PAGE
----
She introduces a woman who may have upset those around her by her promiscuity, even nymphomania, drug use; but also gives us access to a fearless beauty with gifts of intelligence, wit, and extraordinary powers to attract the opposite sex. Then too, she reveals that her antics as combined with her endowments were nevertheless insufficient in her hunt for love and lasting affection.
July 14th, 2009
It seems that world is more fantastic than our own travel brochures today can suggest for comfortable tourists. There has never been such an extensive realm, nor one with such an incredible structure of rapid communication over thousands of miles. Commerce thrived from Persia to Java, and one reason that may account for it, was order — and a flat tax of 10%. The law was strict and strictly administered everywhere, which was a marvel to Polo, in comparison with fractious Europe.
by Elinor Teele
June 10th, 2009
“I worry about nothing except doing work that I like and that I look at as quality work. I don’t think of legacies or what people think. They are bold moves because I’ve found I can get the most attention with doing things that people don’t expect of me. It’s just the way it is.”
by David Lida
May 12th, 2009
For someone who radiated pure joy, his beginnings were Deep South Dickensian. Born in New Orleans in August 4, 1901, his unwed mother was a sometime prostitute and his absent father worked in a turpentine factory. As an unsupervised child, he worked unloading boats and selling newspapers on the sidewalk. Evenings, he would stand outside nightclubs and listen to the great trumpet players of the day, including Buddy Bolden and King Oliver, who would later become his mentor.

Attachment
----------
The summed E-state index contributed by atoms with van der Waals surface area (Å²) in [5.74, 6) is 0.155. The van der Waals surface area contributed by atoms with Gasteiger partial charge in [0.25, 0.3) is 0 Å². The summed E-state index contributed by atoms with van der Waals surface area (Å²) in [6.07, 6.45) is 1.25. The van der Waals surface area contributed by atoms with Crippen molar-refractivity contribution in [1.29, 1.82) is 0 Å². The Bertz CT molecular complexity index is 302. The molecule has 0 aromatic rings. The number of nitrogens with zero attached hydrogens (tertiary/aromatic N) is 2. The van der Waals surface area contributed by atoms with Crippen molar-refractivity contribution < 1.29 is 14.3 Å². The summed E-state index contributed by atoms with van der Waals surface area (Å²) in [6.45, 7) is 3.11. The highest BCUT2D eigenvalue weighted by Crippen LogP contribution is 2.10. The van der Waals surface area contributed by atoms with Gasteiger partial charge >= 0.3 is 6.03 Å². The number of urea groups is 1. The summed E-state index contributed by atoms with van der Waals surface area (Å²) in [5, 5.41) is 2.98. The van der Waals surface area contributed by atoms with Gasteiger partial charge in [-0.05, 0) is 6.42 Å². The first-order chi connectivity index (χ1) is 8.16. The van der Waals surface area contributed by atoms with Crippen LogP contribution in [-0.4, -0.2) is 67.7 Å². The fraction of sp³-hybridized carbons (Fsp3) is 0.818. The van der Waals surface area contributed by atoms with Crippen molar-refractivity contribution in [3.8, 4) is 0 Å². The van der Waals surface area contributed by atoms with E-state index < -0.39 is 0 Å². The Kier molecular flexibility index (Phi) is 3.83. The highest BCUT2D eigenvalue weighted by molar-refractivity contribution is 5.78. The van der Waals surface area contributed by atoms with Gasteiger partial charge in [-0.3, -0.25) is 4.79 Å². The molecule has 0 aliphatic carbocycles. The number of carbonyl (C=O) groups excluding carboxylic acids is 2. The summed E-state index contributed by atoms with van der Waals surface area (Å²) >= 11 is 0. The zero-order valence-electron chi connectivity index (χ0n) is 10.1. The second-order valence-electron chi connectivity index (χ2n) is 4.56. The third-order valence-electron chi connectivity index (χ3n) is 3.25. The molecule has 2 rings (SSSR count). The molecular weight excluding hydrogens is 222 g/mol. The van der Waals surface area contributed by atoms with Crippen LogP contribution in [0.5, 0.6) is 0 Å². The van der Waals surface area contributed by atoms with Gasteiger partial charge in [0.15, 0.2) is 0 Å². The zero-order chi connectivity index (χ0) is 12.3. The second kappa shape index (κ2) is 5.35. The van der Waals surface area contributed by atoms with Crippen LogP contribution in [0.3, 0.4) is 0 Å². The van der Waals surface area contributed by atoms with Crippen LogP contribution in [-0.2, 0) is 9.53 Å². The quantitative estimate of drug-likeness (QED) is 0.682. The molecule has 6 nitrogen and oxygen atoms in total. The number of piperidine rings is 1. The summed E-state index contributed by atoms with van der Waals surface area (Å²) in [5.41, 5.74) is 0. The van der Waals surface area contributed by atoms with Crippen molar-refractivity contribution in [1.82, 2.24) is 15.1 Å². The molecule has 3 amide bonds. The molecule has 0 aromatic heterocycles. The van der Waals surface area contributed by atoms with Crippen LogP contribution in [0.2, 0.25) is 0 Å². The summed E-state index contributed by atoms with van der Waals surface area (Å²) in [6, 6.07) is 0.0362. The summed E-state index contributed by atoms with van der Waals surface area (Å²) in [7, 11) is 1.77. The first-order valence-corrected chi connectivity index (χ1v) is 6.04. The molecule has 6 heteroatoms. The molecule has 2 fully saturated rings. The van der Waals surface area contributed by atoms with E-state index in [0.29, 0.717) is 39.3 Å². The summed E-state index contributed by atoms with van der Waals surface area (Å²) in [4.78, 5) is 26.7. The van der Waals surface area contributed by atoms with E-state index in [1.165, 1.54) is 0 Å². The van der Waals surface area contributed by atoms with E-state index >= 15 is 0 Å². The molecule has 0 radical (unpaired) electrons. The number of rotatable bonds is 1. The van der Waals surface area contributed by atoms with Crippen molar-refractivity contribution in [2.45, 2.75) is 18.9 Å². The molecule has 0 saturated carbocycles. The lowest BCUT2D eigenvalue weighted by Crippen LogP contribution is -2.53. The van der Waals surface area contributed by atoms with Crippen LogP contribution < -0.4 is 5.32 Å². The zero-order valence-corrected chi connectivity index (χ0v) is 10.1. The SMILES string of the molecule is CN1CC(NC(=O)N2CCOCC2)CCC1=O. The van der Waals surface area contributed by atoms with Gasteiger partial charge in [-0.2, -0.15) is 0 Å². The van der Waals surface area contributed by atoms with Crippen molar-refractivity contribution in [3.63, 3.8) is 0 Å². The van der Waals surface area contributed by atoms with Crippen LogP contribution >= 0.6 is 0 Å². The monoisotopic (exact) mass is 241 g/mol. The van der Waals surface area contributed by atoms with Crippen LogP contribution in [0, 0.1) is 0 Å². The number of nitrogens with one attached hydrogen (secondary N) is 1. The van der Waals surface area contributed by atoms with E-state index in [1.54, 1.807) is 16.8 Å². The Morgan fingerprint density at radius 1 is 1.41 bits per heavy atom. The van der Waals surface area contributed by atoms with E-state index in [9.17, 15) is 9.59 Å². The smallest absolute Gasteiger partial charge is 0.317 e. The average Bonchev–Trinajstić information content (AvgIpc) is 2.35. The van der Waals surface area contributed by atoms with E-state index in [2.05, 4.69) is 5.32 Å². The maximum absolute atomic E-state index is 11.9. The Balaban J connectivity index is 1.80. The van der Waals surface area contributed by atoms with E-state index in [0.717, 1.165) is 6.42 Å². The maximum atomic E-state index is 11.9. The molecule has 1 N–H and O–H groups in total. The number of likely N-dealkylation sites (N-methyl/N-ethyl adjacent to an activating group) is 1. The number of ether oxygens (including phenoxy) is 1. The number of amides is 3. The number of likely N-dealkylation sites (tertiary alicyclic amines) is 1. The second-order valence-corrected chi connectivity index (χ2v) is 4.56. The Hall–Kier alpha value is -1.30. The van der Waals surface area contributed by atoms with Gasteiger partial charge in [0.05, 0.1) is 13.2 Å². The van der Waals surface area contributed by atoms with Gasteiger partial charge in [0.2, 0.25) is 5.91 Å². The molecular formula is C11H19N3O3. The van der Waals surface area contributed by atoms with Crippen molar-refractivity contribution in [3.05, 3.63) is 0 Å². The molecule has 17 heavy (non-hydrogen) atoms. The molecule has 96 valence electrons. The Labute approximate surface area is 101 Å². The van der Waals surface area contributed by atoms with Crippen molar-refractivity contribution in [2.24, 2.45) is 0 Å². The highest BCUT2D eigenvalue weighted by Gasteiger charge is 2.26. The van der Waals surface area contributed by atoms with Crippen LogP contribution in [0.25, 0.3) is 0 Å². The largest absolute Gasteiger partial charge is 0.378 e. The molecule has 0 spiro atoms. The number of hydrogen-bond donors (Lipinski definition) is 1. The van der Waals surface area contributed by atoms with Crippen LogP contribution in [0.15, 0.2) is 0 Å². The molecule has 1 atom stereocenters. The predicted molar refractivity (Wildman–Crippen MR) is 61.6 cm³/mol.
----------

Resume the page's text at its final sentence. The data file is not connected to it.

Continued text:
Chasing Moonlight: The True Story of Field of Dreams’ Doc Graham by Brett Friedlander and Robert Reising
by Elinor Teele
April 28th, 2009
There’s a scene in Field of Dreams where the camera lingers on a baby-faced baseball player wearing a New York Giants uniform. He has just seen a girl fall from the bleachers and he comes running towards her, hesitating for a fraction of a second on the edge of the grass. Then he drops his glove, takes a step and metamorphoses into the incomparable Burt Lancaster in one of his last starring roles. In an instant, Moonlight Graham has become Doc Graham, and he can never go back to the game he loved.
by David Lida
April 27th, 2009
Dominique’s worst luck was to have been born in Houston, Texas, the principal city of Harris County. Since 1976, Texas has executed more than four times as many prisoners as any other state, and beginning with George W. Bush’s term as governor, it became the death penalty capital of the country. Harris County has committed more people to death than any other in Texas – they’re slap-happy about vengeance.
January 29th, 2009
“In the South, stories are the effervescence of conversation, and no stories are more gripping to an audience—relatives and stranger alike—than those about family.”
January 27th, 2009
Set against the backdrop of a yachting trip to the German coast, the story weds a tale of adventure with the reality of Britain’s imperial overreach thus beginning a genre that – as continued by the likes of Joseph Conrad, Somerset Maugham, Graham Greene, and John le Carré – has matured into one of the most popular forms of entertainment in the literate world.